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When the Boy Scouts of America announced earlier this month that it would be accepting girls starting next year, reactions were mixed.

Some commended the organization for creating more convenient options for families, while others felt the organization was just fishing for members to boost low numbers.

"From (Boy Scouts of America's) perspective, I can totally understand why they would want to open up (to girls)," said Amy Mountain, director of communications for the local Girl Scouts in the Heart of Pennsylvania council.

However, Mountain said she thinks the Girl Scouts have a lot to offer. In addition to outdoor learning experiences, there is a strong focus on education programming in the Girl Scouts of the USA, such as financial literacy, robotics and STEM skills, she said. 

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Mountain does not have a problem with the Boy Scouts' decision, especially since she does not think it will affect her troops. So far, she has not heard of any local girls interested in joining the Boy Scouts.

Girl Scouts agree.

“I think that it should just stay the way it is, “ said 9-year-old Brownie Carley Carrozza, of York County Troop 20774.

Emma Klimchock, 12, of York County Troop 20018, said she plans to stay with her troop and thinks others will do the same.

"I feel like it’s a place for just girls, and Boy Scouts, I think, just want new members," she said.

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Mountain said there is no animosity between the boys' and girls' groups in Pennsylvania. They have always had a collaborative relationship, and since the Girl Scouts organization has a very distinctive program directed toward girls, she is not worried about competition for members.

The local Girl Scout council, which includes a large part of Pennsylvania's eastern half, started the year with a 38 percent rise in members. 

Though membership mirrored a national decline in 2012, numbers started to grow in 2016. Regionally, the Girl Scouts have a total membership of 12,644, which is on a good track to reach its end-of-September 2018 goal of 17,140, Mountain said.

"Our girls want to be in Girl Scouts, " she said.

Ron Gardner, the executive for the Boy Scouts of America's Pennsylvania New Birth of Freedom Council, said his organization has "a lot of respect for the Girl Scouts and what they do."

He said he thinks children should have opportunities for programs that develop character and leadership skills, whether it's in the Girl Scouts or Boy Scouts.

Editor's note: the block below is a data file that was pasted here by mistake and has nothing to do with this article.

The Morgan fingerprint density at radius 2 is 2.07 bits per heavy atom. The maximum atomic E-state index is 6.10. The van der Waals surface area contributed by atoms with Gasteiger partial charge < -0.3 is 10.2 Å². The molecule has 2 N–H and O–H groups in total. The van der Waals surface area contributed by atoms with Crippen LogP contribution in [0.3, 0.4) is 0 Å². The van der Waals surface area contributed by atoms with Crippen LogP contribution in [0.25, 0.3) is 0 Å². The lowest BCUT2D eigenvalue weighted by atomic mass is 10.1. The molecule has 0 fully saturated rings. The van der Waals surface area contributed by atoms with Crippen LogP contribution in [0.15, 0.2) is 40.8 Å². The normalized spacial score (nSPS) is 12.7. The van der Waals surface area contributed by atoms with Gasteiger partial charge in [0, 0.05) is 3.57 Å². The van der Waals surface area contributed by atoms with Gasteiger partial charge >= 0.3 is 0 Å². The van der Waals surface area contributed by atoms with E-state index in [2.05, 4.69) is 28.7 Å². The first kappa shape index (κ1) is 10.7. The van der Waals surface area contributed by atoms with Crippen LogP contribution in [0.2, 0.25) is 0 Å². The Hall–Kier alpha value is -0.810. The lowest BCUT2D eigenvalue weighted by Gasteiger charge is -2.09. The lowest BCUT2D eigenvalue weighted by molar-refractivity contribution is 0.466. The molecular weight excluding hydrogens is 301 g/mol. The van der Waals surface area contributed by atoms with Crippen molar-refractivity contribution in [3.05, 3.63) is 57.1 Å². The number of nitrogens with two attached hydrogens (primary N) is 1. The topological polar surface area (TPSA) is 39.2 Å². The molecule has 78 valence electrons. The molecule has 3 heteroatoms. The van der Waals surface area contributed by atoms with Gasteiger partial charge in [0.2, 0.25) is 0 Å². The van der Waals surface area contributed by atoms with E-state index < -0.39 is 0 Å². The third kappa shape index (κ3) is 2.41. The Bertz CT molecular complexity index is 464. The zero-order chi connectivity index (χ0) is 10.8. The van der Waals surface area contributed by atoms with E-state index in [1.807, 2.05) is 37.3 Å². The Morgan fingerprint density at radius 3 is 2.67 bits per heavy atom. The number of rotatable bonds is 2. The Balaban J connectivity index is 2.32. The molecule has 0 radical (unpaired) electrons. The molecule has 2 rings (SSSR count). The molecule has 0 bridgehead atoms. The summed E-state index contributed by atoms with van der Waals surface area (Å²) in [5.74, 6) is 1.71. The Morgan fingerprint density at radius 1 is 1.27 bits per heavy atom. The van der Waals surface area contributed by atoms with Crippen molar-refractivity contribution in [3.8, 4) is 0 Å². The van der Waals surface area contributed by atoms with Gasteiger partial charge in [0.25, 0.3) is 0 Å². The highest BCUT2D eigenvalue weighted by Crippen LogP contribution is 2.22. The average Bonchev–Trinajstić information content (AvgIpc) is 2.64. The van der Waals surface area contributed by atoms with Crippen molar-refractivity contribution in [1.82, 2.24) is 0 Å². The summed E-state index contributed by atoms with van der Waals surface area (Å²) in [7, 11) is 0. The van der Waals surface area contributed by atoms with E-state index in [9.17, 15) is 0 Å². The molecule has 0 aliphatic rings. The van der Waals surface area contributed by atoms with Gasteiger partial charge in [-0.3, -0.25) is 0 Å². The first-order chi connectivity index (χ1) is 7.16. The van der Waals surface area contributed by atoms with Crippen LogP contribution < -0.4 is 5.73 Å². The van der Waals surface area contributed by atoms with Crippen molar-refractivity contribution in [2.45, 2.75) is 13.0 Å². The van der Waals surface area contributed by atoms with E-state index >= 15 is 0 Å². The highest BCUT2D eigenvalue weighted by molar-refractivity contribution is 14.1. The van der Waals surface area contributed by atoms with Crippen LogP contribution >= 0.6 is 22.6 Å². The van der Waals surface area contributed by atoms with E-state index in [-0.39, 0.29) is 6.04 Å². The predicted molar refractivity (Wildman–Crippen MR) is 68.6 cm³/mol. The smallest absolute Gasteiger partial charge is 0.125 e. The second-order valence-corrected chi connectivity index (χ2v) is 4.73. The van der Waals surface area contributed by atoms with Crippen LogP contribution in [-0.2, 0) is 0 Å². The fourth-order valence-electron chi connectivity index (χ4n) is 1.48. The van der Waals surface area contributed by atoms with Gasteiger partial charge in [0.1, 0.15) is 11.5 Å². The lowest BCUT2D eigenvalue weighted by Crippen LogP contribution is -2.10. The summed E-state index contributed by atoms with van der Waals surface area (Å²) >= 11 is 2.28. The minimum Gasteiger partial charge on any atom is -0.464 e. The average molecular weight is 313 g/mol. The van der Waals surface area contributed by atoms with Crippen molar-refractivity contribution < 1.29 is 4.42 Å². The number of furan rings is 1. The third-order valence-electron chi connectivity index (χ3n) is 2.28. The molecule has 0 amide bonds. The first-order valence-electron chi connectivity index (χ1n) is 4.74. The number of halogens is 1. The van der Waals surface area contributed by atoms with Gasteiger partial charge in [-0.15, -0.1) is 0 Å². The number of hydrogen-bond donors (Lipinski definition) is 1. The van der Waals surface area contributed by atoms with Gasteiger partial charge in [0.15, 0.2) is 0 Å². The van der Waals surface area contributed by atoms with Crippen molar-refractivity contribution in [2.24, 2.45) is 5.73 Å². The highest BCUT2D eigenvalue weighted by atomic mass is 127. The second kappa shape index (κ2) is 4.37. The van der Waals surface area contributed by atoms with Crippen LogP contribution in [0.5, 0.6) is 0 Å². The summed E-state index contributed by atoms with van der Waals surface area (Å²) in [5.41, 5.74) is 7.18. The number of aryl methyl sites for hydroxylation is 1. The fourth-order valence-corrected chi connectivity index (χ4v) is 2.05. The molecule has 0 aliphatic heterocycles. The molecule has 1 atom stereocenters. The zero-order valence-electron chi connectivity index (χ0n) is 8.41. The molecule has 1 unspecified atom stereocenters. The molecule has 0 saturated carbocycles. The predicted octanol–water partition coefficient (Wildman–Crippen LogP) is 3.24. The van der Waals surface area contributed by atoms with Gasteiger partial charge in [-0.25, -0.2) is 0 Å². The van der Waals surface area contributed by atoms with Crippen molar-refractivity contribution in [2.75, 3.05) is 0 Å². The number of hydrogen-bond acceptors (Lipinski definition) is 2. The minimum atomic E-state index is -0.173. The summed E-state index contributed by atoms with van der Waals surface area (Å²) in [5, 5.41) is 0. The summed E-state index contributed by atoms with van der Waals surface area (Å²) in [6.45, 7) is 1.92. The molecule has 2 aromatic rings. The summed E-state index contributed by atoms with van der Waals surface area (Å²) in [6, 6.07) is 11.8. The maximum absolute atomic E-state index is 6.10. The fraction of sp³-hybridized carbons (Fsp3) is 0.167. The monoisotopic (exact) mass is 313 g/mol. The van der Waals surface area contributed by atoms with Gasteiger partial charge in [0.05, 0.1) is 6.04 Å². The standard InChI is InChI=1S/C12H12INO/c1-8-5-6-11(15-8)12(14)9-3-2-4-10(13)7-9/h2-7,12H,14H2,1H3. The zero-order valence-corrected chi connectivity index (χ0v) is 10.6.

The local council plans to make the option available to welcome girls next year, Gardner said.

Boy Scout groups are chartered to local churches or community organizations, and it will be up to those groups to decide whether or not to take advantage of the change and add a girls group, he said.

Cub Scout dens will remain single gender, but girl dens and boy dens will both be accepted into the same pack.

"We’re not making a Boy Scout group co-ed," Gardner said.

He acknowledged the benefits of single-gender groups and said the Boy Scouts of America wants to give parents the choice to maintain separate gender considerations.

The Boy Scouts of America's board of directors unanimously approved the decision to allow girls into the organization Oct. 11.

With demands on family time and single-parent families, parents were hoping for a scouting program that accepted boys and girls, Gardner said.

They would take their sons to Cub Scouts but be unable to arrange a baby sitter for their daughters, he said, so the girls would come along to the meetings, see what their brothers were doing and think it was pretty cool.

Girl Scouts of the USA  expressed concern with the decision. The organization said it strained the relations between the two groups and believes the decision was based on boosting falling revenue, according to reporting by The Associated Press.

Gardner said he understands the concerns but said he hasn’t heard complaints locally.

Though membership in both organizations is down nationally, according to The Associated Press, local participation in the Boy Scouts is rising, Gardner said.

Membership at the end of September to the Pennsylvania Boy Scout council was up about 2.6 percent compared with the same time a year ago, he said.

Right now it’s 8,187 compared to last year's 7,980, and membership tends to rise near the end of the year, Gardner said. Total membership is down from the 10,508 and 11,376 the council had in 2013 and 2012, respectively, but it has remained in the 9,000 range for the last three years.

The council also saw a rise in new members this fall, with 246 more boys joining this year compared with last year, with a total of 905 new members for 2017.

Boy Scouts of America plans to launch a program for older girls in 2019. It currently has Venturing and Sea Scouts programs for girls, but the new program will be more comparable to the traditional Boy Scout curriculum.

"They can earn their way through to Eagle Scout, so the program requirements would have to tightly align with Boy Scout requirements," Gardner said.

When asked if the Girls Scouts in the Heart of Pennsylvania council had any interest in welcoming boys, Mountain said the focus right now is on their current programming.

Boys are not completely left out, however, as the Girl Scouts have family camp and volunteer experiences that welcome all, Mountain said.

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